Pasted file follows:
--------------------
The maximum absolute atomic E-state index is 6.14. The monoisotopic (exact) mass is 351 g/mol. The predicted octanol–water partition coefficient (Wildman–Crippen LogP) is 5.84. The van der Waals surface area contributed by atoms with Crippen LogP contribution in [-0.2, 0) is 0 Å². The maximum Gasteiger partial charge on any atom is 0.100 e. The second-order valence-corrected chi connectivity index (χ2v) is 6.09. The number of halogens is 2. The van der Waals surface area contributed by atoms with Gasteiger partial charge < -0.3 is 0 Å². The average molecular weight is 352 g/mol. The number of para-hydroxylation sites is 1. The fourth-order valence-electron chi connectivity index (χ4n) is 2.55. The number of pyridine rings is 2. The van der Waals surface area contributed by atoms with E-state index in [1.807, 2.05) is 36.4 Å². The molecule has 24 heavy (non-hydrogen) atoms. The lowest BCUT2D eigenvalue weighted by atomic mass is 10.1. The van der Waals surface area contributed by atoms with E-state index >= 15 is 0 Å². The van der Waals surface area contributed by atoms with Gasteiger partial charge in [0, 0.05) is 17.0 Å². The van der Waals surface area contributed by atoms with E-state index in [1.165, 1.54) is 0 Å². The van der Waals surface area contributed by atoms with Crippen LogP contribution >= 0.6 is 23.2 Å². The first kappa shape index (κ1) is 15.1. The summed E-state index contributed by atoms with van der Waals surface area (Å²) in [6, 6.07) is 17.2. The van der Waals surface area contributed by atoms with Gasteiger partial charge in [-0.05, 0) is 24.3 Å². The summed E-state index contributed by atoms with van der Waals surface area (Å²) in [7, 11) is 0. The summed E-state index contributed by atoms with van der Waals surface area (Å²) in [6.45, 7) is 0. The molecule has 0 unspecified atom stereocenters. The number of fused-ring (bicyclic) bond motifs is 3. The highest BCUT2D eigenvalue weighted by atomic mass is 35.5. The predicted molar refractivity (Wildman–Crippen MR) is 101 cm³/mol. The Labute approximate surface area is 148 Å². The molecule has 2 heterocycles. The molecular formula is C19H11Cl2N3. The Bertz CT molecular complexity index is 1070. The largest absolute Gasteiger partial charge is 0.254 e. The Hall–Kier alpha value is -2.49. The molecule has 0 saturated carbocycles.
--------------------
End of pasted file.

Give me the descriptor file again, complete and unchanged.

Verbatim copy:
The maximum absolute atomic E-state index is 6.14. The monoisotopic (exact) mass is 351 g/mol. The predicted octanol–water partition coefficient (Wildman–Crippen LogP) is 5.84. The van der Waals surface area contributed by atoms with Crippen LogP contribution in [-0.2, 0) is 0 Å². The maximum Gasteiger partial charge on any atom is 0.100 e. The second-order valence-corrected chi connectivity index (χ2v) is 6.09. The number of halogens is 2. The van der Waals surface area contributed by atoms with Gasteiger partial charge < -0.3 is 0 Å². The average molecular weight is 352 g/mol. The number of para-hydroxylation sites is 1. The fourth-order valence-electron chi connectivity index (χ4n) is 2.55. The number of pyridine rings is 2. The van der Waals surface area contributed by atoms with E-state index in [1.807, 2.05) is 36.4 Å². The molecule has 24 heavy (non-hydrogen) atoms. The lowest BCUT2D eigenvalue weighted by atomic mass is 10.1. The van der Waals surface area contributed by atoms with E-state index >= 15 is 0 Å². The van der Waals surface area contributed by atoms with Gasteiger partial charge in [0, 0.05) is 17.0 Å². The van der Waals surface area contributed by atoms with E-state index in [1.165, 1.54) is 0 Å². The van der Waals surface area contributed by atoms with Crippen LogP contribution >= 0.6 is 23.2 Å². The first kappa shape index (κ1) is 15.1. The summed E-state index contributed by atoms with van der Waals surface area (Å²) in [6, 6.07) is 17.2. The van der Waals surface area contributed by atoms with Gasteiger partial charge in [-0.05, 0) is 24.3 Å². The summed E-state index contributed by atoms with van der Waals surface area (Å²) in [7, 11) is 0. The summed E-state index contributed by atoms with van der Waals surface area (Å²) in [6.45, 7) is 0. The molecule has 0 unspecified atom stereocenters. The number of fused-ring (bicyclic) bond motifs is 3. The highest BCUT2D eigenvalue weighted by atomic mass is 35.5. The predicted molar refractivity (Wildman–Crippen MR) is 101 cm³/mol. The Labute approximate surface area is 148 Å². The molecule has 2 heterocycles. The molecular formula is C19H11Cl2N3. The Bertz CT molecular complexity index is 1070. The largest absolute Gasteiger partial charge is 0.254 e. The Hall–Kier alpha value is -2.49. The molecule has 0 saturated carbocycles.